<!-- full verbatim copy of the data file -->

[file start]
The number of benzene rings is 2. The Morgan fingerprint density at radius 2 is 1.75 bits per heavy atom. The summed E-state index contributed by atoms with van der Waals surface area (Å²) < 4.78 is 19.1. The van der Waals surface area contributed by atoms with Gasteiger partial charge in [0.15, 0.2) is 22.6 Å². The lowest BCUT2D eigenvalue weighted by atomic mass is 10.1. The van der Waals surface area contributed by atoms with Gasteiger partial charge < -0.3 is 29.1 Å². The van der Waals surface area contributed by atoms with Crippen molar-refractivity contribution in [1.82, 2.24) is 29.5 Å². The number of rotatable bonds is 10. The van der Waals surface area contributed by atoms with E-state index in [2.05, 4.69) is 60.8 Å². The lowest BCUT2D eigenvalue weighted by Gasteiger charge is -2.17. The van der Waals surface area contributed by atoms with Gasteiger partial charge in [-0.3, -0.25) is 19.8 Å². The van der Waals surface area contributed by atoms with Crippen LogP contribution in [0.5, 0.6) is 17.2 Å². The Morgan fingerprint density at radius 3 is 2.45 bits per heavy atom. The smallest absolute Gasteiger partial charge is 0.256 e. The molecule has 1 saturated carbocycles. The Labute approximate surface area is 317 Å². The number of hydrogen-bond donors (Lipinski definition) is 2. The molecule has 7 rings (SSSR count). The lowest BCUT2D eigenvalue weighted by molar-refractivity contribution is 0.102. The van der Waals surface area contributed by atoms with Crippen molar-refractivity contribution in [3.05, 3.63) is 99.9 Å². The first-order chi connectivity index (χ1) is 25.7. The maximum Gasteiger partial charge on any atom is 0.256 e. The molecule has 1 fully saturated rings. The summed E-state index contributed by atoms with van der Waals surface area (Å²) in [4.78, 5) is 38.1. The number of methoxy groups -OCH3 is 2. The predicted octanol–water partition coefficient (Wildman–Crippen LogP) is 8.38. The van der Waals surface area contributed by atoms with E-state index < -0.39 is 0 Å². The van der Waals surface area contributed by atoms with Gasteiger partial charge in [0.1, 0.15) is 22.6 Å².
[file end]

The number of benzene rings is 2. The Morgan fingerprint density at radius 2 is 1.75 bits per heavy atom. The summed E-state index contributed by atoms with van der Waals surface area (Å²) < 4.78 is 19.1. The van der Waals surface area contributed by atoms with Gasteiger partial charge in [0.15, 0.2) is 22.6 Å². The lowest BCUT2D eigenvalue weighted by atomic mass is 10.1. The van der Waals surface area contributed by atoms with Gasteiger partial charge < -0.3 is 29.1 Å². The van der Waals surface area contributed by atoms with Crippen molar-refractivity contribution in [1.82, 2.24) is 29.5 Å². The number of rotatable bonds is 10. The van der Waals surface area contributed by atoms with E-state index in [2.05, 4.69) is 60.8 Å². The lowest BCUT2D eigenvalue weighted by Gasteiger charge is -2.17. The van der Waals surface area contributed by atoms with Gasteiger partial charge in [-0.3, -0.25) is 19.8 Å². The van der Waals surface area contributed by atoms with Crippen LogP contribution in [0.5, 0.6) is 17.2 Å². The Morgan fingerprint density at radius 3 is 2.45 bits per heavy atom. The smallest absolute Gasteiger partial charge is 0.256 e. The molecule has 1 saturated carbocycles. The Labute approximate surface area is 317 Å². The number of hydrogen-bond donors (Lipinski definition) is 2. The molecule has 7 rings (SSSR count). The lowest BCUT2D eigenvalue weighted by molar-refractivity contribution is 0.102. The van der Waals surface area contributed by atoms with Crippen molar-refractivity contribution in [3.05, 3.63) is 99.9 Å². The first-order chi connectivity index (χ1) is 25.7. The maximum Gasteiger partial charge on any atom is 0.256 e. The molecule has 1 fully saturated rings. The summed E-state index contributed by atoms with van der Waals surface area (Å²) in [4.78, 5) is 38.1. The number of methoxy groups -OCH3 is 2. The predicted octanol–water partition coefficient (Wildman–Crippen LogP) is 8.38. The van der Waals surface area contributed by atoms with E-state index < -0.39 is 0 Å². The van der Waals surface area contributed by atoms with Gasteiger partial charge in [0.1, 0.15) is 22.6 Å².